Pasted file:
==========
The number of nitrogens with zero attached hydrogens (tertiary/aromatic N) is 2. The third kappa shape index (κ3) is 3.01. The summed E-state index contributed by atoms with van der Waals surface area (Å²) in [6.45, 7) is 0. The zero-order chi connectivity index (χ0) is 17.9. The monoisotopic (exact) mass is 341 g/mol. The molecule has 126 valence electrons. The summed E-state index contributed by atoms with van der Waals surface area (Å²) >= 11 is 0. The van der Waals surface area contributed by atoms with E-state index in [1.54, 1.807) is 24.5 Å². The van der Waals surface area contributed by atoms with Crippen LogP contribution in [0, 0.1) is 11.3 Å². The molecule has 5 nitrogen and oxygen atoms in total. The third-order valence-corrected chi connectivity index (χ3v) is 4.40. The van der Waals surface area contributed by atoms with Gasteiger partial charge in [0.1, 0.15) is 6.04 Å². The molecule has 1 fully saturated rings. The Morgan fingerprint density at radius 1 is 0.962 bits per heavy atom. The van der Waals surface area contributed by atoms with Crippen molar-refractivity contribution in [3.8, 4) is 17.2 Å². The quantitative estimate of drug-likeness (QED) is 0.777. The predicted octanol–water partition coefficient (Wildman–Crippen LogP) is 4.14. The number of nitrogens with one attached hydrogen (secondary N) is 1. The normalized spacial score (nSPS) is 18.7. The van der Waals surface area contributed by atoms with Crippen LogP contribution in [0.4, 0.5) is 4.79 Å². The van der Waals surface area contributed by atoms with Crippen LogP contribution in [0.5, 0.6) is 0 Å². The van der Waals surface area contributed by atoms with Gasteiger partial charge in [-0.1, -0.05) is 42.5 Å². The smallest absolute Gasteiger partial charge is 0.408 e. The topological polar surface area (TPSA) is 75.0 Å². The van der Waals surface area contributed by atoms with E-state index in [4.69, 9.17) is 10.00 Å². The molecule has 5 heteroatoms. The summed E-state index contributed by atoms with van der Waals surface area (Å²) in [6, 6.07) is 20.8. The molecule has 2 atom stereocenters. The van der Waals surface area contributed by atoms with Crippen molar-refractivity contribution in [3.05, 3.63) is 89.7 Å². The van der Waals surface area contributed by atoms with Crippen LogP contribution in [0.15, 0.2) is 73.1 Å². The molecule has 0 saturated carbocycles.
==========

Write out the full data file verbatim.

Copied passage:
The number of nitrogens with zero attached hydrogens (tertiary/aromatic N) is 2. The third kappa shape index (κ3) is 3.01. The summed E-state index contributed by atoms with van der Waals surface area (Å²) in [6.45, 7) is 0. The zero-order chi connectivity index (χ0) is 17.9. The monoisotopic (exact) mass is 341 g/mol. The molecule has 126 valence electrons. The summed E-state index contributed by atoms with van der Waals surface area (Å²) >= 11 is 0. The van der Waals surface area contributed by atoms with E-state index in [1.54, 1.807) is 24.5 Å². The van der Waals surface area contributed by atoms with Crippen LogP contribution in [0, 0.1) is 11.3 Å². The molecule has 5 nitrogen and oxygen atoms in total. The third-order valence-corrected chi connectivity index (χ3v) is 4.40. The van der Waals surface area contributed by atoms with Gasteiger partial charge in [0.1, 0.15) is 6.04 Å². The molecule has 1 fully saturated rings. The Morgan fingerprint density at radius 1 is 0.962 bits per heavy atom. The van der Waals surface area contributed by atoms with Crippen molar-refractivity contribution in [3.8, 4) is 17.2 Å². The quantitative estimate of drug-likeness (QED) is 0.777. The predicted octanol–water partition coefficient (Wildman–Crippen LogP) is 4.14. The number of nitrogens with one attached hydrogen (secondary N) is 1. The normalized spacial score (nSPS) is 18.7. The van der Waals surface area contributed by atoms with Crippen LogP contribution in [0.4, 0.5) is 4.79 Å². The van der Waals surface area contributed by atoms with Crippen LogP contribution in [0.5, 0.6) is 0 Å². The van der Waals surface area contributed by atoms with Gasteiger partial charge in [-0.1, -0.05) is 42.5 Å². The smallest absolute Gasteiger partial charge is 0.408 e. The topological polar surface area (TPSA) is 75.0 Å². The van der Waals surface area contributed by atoms with E-state index in [4.69, 9.17) is 10.00 Å². The molecule has 5 heteroatoms. The summed E-state index contributed by atoms with van der Waals surface area (Å²) in [6, 6.07) is 20.8. The molecule has 2 atom stereocenters. The van der Waals surface area contributed by atoms with Crippen molar-refractivity contribution in [3.05, 3.63) is 89.7 Å². The van der Waals surface area contributed by atoms with Crippen LogP contribution in [0.15, 0.2) is 73.1 Å². The molecule has 0 saturated carbocycles.